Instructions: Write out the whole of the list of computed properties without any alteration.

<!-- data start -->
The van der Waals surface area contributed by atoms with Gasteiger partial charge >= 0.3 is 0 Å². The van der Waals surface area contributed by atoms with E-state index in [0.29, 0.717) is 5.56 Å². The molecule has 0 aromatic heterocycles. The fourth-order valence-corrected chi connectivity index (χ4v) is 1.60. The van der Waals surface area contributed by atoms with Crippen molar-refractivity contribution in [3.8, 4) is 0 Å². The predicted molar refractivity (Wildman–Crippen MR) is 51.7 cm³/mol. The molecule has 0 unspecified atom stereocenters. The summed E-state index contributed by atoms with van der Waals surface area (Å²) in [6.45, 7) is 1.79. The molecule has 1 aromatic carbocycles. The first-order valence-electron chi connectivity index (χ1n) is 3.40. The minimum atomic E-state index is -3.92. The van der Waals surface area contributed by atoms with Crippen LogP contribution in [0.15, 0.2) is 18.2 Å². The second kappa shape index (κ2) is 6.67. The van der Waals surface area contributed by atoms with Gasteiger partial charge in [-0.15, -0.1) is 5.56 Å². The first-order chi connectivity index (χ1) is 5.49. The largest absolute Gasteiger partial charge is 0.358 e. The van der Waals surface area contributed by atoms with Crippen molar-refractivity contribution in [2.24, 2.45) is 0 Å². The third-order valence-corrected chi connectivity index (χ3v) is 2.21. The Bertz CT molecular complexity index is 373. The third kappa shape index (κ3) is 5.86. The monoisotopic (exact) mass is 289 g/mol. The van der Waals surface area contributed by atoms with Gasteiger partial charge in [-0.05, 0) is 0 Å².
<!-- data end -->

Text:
The van der Waals surface area contributed by atoms with Gasteiger partial charge >= 0.3 is 0 Å². The van der Waals surface area contributed by atoms with E-state index in [0.29, 0.717) is 5.56 Å². The molecule has 0 aromatic heterocycles. The fourth-order valence-corrected chi connectivity index (χ4v) is 1.60. The van der Waals surface area contributed by atoms with Crippen molar-refractivity contribution in [3.8, 4) is 0 Å². The predicted molar refractivity (Wildman–Crippen MR) is 51.7 cm³/mol. The molecule has 0 unspecified atom stereocenters. The summed E-state index contributed by atoms with van der Waals surface area (Å²) in [6.45, 7) is 1.79. The molecule has 1 aromatic carbocycles. The first-order valence-electron chi connectivity index (χ1n) is 3.40. The minimum atomic E-state index is -3.92. The van der Waals surface area contributed by atoms with Crippen LogP contribution in [0.15, 0.2) is 18.2 Å². The second kappa shape index (κ2) is 6.67. The van der Waals surface area contributed by atoms with Gasteiger partial charge in [-0.15, -0.1) is 5.56 Å². The first-order chi connectivity index (χ1) is 5.49. The largest absolute Gasteiger partial charge is 0.358 e. The van der Waals surface area contributed by atoms with Crippen molar-refractivity contribution in [2.24, 2.45) is 0 Å². The third-order valence-corrected chi connectivity index (χ3v) is 2.21. The Bertz CT molecular complexity index is 373. The third kappa shape index (κ3) is 5.86. The monoisotopic (exact) mass is 289 g/mol. The van der Waals surface area contributed by atoms with Gasteiger partial charge in [-0.05, 0) is 0 Å².